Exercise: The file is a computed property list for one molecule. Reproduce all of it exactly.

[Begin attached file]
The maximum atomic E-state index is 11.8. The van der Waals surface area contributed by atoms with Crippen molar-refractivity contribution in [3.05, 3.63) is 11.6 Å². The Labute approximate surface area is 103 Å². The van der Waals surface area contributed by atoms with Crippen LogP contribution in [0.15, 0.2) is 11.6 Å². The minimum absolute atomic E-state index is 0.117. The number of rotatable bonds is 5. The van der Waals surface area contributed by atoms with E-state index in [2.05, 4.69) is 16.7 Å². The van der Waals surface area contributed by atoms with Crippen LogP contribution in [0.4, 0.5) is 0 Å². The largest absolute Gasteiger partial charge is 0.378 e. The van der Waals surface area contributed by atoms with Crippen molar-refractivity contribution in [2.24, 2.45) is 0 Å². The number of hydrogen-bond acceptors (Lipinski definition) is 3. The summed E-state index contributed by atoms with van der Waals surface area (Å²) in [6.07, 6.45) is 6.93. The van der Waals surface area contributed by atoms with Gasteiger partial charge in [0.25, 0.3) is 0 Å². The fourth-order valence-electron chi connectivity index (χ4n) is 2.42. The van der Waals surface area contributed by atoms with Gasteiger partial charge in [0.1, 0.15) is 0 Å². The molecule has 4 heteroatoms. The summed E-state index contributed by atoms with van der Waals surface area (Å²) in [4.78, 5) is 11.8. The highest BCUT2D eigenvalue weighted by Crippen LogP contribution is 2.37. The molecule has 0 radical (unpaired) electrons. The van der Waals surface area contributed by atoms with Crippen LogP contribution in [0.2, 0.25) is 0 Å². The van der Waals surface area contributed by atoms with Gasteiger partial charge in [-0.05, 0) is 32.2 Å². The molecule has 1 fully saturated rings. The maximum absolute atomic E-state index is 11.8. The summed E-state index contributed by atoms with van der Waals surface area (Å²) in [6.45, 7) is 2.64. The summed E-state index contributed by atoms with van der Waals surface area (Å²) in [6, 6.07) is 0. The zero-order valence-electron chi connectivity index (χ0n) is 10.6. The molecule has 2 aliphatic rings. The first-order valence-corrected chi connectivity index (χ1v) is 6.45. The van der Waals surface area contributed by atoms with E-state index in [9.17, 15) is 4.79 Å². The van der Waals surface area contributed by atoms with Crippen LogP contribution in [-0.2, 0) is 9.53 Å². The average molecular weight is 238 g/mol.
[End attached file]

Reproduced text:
The maximum atomic E-state index is 11.8. The van der Waals surface area contributed by atoms with Crippen molar-refractivity contribution in [3.05, 3.63) is 11.6 Å². The Labute approximate surface area is 103 Å². The van der Waals surface area contributed by atoms with Crippen LogP contribution in [0.15, 0.2) is 11.6 Å². The minimum absolute atomic E-state index is 0.117. The number of rotatable bonds is 5. The van der Waals surface area contributed by atoms with E-state index in [2.05, 4.69) is 16.7 Å². The van der Waals surface area contributed by atoms with Crippen LogP contribution in [0.4, 0.5) is 0 Å². The largest absolute Gasteiger partial charge is 0.378 e. The van der Waals surface area contributed by atoms with Crippen molar-refractivity contribution in [2.24, 2.45) is 0 Å². The number of hydrogen-bond acceptors (Lipinski definition) is 3. The summed E-state index contributed by atoms with van der Waals surface area (Å²) in [6.07, 6.45) is 6.93. The van der Waals surface area contributed by atoms with Gasteiger partial charge in [0.25, 0.3) is 0 Å². The fourth-order valence-electron chi connectivity index (χ4n) is 2.42. The van der Waals surface area contributed by atoms with Gasteiger partial charge in [0.1, 0.15) is 0 Å². The molecule has 4 heteroatoms. The summed E-state index contributed by atoms with van der Waals surface area (Å²) in [4.78, 5) is 11.8. The highest BCUT2D eigenvalue weighted by Crippen LogP contribution is 2.37. The molecule has 0 radical (unpaired) electrons. The van der Waals surface area contributed by atoms with Crippen LogP contribution in [0.2, 0.25) is 0 Å². The van der Waals surface area contributed by atoms with Gasteiger partial charge in [-0.05, 0) is 32.2 Å². The molecule has 1 fully saturated rings. The maximum absolute atomic E-state index is 11.8. The summed E-state index contributed by atoms with van der Waals surface area (Å²) in [6.45, 7) is 2.64. The summed E-state index contributed by atoms with van der Waals surface area (Å²) in [6, 6.07) is 0. The zero-order valence-electron chi connectivity index (χ0n) is 10.6. The molecule has 2 aliphatic rings. The first-order valence-corrected chi connectivity index (χ1v) is 6.45. The van der Waals surface area contributed by atoms with E-state index in [9.17, 15) is 4.79 Å². The van der Waals surface area contributed by atoms with Crippen LogP contribution in [-0.2, 0) is 9.53 Å². The average molecular weight is 238 g/mol.